“What did I hear you say?” asked Kpotuba, stopped her in her tracks by his barrage of words.

“What part of my sentence didn’t you understand. Lose or cow?” he asked.

“You belong in the kitchen!” yelled his ragtag entourage before they disappeared into the crowd.

She made an ignominious retreat, but with absolute conviction of his inevitable comeuppance.

When the taxi screeched to a halt, she was jolted back to the present.

The driver demanded his fare, double the standard price. “Why?” she asked, incensed at his belligerent tone. “Because you’re double the standard size,” he replied, eager to take off.

She alighted from the cab, closed the door with calm exactitude, and paused. A lifetime of imagined and real indignities coalesced into something sinister. She saw a blaze of hot fiery red and lost her head.

Her scuffle with the cab driver engendered comic relief for Nigeria’s pent-up populace; a welcome diversion from disillusion and despair. The fracas drew throngs of people, mostly women who cheered her on. The man, thoroughly terrified of being trounced by a woman, extricated himself from her grasp and fled. She let him escape, had no intention of crossing the thin line between mediocrity and madness to ruin her hard-earned political career.

She dusted herself off with an imperious stance and surveyed the crowd of women whose cries of adulation rent the air when they recognized her from posters advantageously positioned throughout the town. Kpotuba, struck by what could only be deemed divine inspiration, seized the moment with righteous anger to expound on the despicable acts of injustice, meted out to her by the electoral commission.

Her eloquent speech roused the bloodthirsty mob to a fever pitch. Her plight with the Beast became their collective outrage. Like a conjurer’s trick, the swelling masses metamorphosed into a full-blown protest march to do battle with the electoral commission’s perfidious lot.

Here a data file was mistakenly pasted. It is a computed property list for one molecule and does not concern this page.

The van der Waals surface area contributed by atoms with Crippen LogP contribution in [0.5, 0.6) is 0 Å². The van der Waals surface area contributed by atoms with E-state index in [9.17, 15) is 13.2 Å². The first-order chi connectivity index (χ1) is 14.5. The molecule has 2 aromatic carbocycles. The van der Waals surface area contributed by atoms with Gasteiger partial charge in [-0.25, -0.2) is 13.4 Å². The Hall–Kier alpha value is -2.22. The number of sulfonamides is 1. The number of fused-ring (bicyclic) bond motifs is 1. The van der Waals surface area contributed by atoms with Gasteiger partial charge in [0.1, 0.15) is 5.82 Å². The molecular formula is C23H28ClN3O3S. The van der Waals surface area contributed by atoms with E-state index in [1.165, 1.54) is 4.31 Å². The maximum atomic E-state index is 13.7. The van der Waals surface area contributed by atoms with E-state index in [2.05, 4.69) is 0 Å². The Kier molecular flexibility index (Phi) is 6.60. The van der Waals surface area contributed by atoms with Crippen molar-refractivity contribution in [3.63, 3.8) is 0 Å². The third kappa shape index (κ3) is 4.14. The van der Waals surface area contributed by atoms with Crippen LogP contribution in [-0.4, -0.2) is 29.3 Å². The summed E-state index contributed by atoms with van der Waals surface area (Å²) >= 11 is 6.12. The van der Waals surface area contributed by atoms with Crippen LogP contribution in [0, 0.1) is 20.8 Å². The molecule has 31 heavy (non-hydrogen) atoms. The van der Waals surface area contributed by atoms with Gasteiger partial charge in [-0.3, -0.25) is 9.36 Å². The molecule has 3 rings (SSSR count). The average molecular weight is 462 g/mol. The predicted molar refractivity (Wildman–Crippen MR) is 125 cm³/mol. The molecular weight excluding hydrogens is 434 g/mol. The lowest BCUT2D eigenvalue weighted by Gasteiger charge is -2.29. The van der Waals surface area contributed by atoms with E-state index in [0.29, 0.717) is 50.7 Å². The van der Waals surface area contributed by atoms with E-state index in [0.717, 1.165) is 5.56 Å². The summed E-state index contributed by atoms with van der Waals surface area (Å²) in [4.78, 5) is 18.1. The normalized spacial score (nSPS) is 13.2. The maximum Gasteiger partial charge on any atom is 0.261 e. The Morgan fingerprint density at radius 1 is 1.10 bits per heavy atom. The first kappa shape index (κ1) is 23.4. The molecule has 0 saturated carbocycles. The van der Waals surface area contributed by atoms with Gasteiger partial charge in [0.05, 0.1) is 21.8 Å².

Two weeks into the general elections, a political gladiator chose to bedevil Ibezim with a human trafficking scandal that rocked the nation.

Kpotuba won the election—with a landslide—to become the first woman in history to occupy the chairman seat of Achara Local Government Area of Nigeria.


A month later, hounded by the Crimes Inquiry Tribunal, Ibezim frantically packed up his personal items from the office. Startled by loud laughter, he reeled around to the menacing sight of a huge body blocking the doorway.

“Goodbye loser,” Kpotuba said.


Chinyere Onyekwere is a freelance graphic designer and a self-published author in Nigeria. Her passion for the written word won her Nigeria’s 2006/2007 National Essay Competition Award with her story titled “Motion Picture and The Nigerian Image.” Chinyere holds a Masters degree in Business Administration from the University of Nigeria. When she’s not glued to the computer screen, Chinyere keenly observes human conditions, and the state of the world in general, while trying very hard to not be hoodwinked by her mischievous grand twins. She’s currently working on several short stories for electronic submission. You can reach her at

Photo credit: Courtesy of Bella Naija.

By | 2017-09-13T16:05:27+00:00 September 14th, 2017|Categories: Issue 40: 14 Sep 2017|Tags: , , |2 Comments


  1. Zigi 2017-09-14 at 9:07 am

    Loved this story. Kpotuba is a terrific super-shero!!! It’s a movie, a series, a graphic novel, inspiration for our girl kids. Thank you Ms. Chinyere, and best of luck with your writing!
    -Zigi Lowenberg (poet, contributor to Writers Resist)

  2. Chinyere Onyekwere 2017-11-25 at 9:30 am

    Thank you dear Zigi. Your heartwarming comments encourages me to work harder with my writing. Chinyere Onyekwere (author, Writers Resist contributor.)